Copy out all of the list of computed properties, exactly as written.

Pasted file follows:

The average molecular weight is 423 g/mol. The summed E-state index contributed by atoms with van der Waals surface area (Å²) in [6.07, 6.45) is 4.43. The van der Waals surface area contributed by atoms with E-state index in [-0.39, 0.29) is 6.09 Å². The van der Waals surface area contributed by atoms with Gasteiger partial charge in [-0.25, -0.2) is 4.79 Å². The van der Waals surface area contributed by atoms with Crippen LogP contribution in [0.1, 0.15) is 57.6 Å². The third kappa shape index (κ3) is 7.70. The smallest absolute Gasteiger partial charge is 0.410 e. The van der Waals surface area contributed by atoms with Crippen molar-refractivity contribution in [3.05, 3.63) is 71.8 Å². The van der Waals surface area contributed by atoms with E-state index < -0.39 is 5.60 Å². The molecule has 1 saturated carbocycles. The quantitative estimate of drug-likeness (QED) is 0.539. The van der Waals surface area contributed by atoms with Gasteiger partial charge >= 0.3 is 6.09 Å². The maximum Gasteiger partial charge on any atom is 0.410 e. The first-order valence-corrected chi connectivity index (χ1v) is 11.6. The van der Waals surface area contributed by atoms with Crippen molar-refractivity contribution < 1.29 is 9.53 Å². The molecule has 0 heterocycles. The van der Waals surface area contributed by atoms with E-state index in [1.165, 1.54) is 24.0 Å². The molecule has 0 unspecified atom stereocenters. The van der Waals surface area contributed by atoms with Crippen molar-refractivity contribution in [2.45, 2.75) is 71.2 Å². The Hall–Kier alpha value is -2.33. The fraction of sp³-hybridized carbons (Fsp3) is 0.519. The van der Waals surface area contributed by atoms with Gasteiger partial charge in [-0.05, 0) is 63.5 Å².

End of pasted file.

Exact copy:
The average molecular weight is 423 g/mol. The summed E-state index contributed by atoms with van der Waals surface area (Å²) in [6.07, 6.45) is 4.43. The van der Waals surface area contributed by atoms with E-state index in [-0.39, 0.29) is 6.09 Å². The van der Waals surface area contributed by atoms with Gasteiger partial charge in [-0.25, -0.2) is 4.79 Å². The van der Waals surface area contributed by atoms with Crippen LogP contribution in [0.1, 0.15) is 57.6 Å². The third kappa shape index (κ3) is 7.70. The smallest absolute Gasteiger partial charge is 0.410 e. The van der Waals surface area contributed by atoms with Crippen molar-refractivity contribution in [3.05, 3.63) is 71.8 Å². The van der Waals surface area contributed by atoms with E-state index < -0.39 is 5.60 Å². The molecule has 1 saturated carbocycles. The quantitative estimate of drug-likeness (QED) is 0.539. The van der Waals surface area contributed by atoms with Gasteiger partial charge >= 0.3 is 6.09 Å². The maximum Gasteiger partial charge on any atom is 0.410 e. The first-order valence-corrected chi connectivity index (χ1v) is 11.6. The van der Waals surface area contributed by atoms with Crippen molar-refractivity contribution < 1.29 is 9.53 Å². The molecule has 0 heterocycles. The van der Waals surface area contributed by atoms with E-state index in [1.165, 1.54) is 24.0 Å². The molecule has 0 unspecified atom stereocenters. The van der Waals surface area contributed by atoms with Crippen molar-refractivity contribution in [2.45, 2.75) is 71.2 Å². The Hall–Kier alpha value is -2.33. The fraction of sp³-hybridized carbons (Fsp3) is 0.519. The van der Waals surface area contributed by atoms with Gasteiger partial charge in [-0.05, 0) is 63.5 Å².